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Idle Ideas in 1905

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I am told that American professors are "mourning the lack of ideals" at Columbia University—possibly also at other universities scattered through the United States. If it be any consolation to these mourning American professors, I can assure them that they do not mourn alone. I live not far from Oxford, and enjoy the advantage of occasionally listening to the jeremiads of English University professors. More than once a German professor has done me the honour to employ me as an object on which to sharpen his English. He also has mourned similar lack of ideals at Heidelberg, at Bonn. Youth is youth all the world over; it has its own ideals; they are not those of the University professor. The explanation is tolerably simple. Youth is young, and the University professor, generally speaking, is middle-aged.

I can sympathise with the mourning professor. I, in my time, have suffered like despair. I remember the day so well; it was my twelfth birthday. I recall the unholy joy with which I reflected that for the future my unfortunate parents would be called upon to pay for me full railway fare; it marked a decided step towards manhood. I was now in my teens. That very afternoon there came to visit us a relative of ours. She brought with her three small children: a girl, aged six; a precious, golden-haired thing in a lace collar that called itself a boy, aged five; and a third still smaller creature, it might have been male, it might have been female; I could not have told you at the time, I cannot tell you now. This collection of atoms was handed over to me.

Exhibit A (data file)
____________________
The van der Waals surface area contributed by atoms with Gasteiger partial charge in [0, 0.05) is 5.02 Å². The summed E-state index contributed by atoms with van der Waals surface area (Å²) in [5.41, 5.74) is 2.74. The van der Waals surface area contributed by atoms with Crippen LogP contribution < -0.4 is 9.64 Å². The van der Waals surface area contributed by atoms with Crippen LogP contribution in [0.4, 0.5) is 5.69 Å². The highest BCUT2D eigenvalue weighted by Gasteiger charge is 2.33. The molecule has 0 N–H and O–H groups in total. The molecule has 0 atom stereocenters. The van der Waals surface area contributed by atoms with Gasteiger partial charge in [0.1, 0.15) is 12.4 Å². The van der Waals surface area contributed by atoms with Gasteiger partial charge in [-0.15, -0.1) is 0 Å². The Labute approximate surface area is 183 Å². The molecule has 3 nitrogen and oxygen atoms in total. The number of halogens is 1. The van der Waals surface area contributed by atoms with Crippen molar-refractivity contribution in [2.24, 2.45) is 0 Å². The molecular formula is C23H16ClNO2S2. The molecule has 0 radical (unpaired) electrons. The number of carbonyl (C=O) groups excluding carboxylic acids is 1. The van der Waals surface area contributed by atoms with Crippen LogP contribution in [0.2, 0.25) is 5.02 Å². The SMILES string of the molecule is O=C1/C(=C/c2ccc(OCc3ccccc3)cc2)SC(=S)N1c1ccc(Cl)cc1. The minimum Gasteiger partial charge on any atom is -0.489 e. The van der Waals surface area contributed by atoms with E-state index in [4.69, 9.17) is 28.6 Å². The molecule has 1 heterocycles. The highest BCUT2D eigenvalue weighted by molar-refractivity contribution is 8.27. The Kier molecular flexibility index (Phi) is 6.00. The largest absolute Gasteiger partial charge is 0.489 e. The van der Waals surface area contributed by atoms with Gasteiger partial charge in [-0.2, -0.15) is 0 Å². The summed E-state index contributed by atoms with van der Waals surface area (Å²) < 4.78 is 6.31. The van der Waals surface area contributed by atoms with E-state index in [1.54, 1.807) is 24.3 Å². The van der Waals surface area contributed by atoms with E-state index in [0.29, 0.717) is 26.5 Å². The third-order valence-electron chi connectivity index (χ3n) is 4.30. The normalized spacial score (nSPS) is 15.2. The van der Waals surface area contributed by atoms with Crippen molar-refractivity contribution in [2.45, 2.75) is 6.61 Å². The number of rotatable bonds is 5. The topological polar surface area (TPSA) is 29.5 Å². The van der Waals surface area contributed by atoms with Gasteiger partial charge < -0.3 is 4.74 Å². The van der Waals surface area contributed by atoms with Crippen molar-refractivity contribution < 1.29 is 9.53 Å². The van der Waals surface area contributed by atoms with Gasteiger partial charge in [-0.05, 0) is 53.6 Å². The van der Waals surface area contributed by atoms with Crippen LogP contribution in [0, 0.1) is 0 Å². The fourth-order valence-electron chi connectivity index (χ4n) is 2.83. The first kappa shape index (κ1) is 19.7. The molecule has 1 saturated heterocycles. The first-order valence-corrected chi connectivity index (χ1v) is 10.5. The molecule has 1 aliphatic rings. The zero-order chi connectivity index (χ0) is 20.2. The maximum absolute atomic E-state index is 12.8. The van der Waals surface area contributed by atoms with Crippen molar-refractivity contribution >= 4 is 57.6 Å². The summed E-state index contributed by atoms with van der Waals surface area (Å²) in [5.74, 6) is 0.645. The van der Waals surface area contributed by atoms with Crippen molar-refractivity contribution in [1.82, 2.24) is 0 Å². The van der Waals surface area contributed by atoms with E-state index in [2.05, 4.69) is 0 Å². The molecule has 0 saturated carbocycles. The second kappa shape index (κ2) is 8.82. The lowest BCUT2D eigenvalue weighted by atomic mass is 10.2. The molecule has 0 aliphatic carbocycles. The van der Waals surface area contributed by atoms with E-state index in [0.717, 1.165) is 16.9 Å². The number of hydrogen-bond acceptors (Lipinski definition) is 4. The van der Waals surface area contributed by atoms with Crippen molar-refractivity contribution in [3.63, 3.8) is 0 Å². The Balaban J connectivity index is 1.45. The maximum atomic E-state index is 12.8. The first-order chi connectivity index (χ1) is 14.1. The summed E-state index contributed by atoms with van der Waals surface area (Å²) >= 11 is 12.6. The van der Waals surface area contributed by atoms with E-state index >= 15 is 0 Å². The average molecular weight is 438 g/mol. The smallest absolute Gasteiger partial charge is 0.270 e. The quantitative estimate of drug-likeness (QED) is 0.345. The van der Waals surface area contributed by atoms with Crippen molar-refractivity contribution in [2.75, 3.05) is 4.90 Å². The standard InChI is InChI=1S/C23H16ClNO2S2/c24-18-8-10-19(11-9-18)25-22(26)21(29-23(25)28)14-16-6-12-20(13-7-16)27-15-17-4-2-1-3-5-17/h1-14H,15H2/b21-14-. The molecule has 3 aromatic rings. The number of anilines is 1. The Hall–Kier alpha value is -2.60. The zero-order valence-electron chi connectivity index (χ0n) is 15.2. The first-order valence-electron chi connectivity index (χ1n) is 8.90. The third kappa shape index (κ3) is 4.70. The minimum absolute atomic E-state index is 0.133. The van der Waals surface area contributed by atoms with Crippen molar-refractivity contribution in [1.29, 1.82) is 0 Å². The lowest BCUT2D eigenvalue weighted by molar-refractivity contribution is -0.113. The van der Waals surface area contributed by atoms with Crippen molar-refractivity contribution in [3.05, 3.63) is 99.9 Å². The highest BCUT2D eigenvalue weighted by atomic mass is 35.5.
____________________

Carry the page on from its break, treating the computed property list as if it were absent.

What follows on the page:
"Now, show yourself a man," said my dear mother, "remember you are in your teens. Take them out for a walk and amuse them; and mind nothing happens to them."

To the children themselves their own mother gave instructions that they were to do everything that I told them, and not to tear their clothes or make themselves untidy. These directions, even to myself, at the time, appeared contradictory. But I said nothing. And out into the wilds the four of us departed.

I was an only child. My own infancy had passed from my memory. To me, at twelve, the ideas of six were as incomprehensible as are those of twenty to the University professor of forty. I wanted to be a pirate. Round the corner and across the road building operations were in progress. Planks and poles lay ready to one's hand. Nature, in the neighbourhood, had placed conveniently a shallow pond. It was Saturday afternoon. The nearest public-house was a mile away. Immunity from interference by the British workman was thus assured. It occurred to me that by placing my three depressed looking relatives on one raft, attacking them myself from another, taking the eldest girl's sixpence away from her, disabling their raft, and leaving them to drift without a rudder, innocent amusement would be provided for half an hour at least.

They did not want to play at pirates. At first sight of the pond the thing that called itself a boy began to cry. The six-year-old lady said she did not like the smell of it....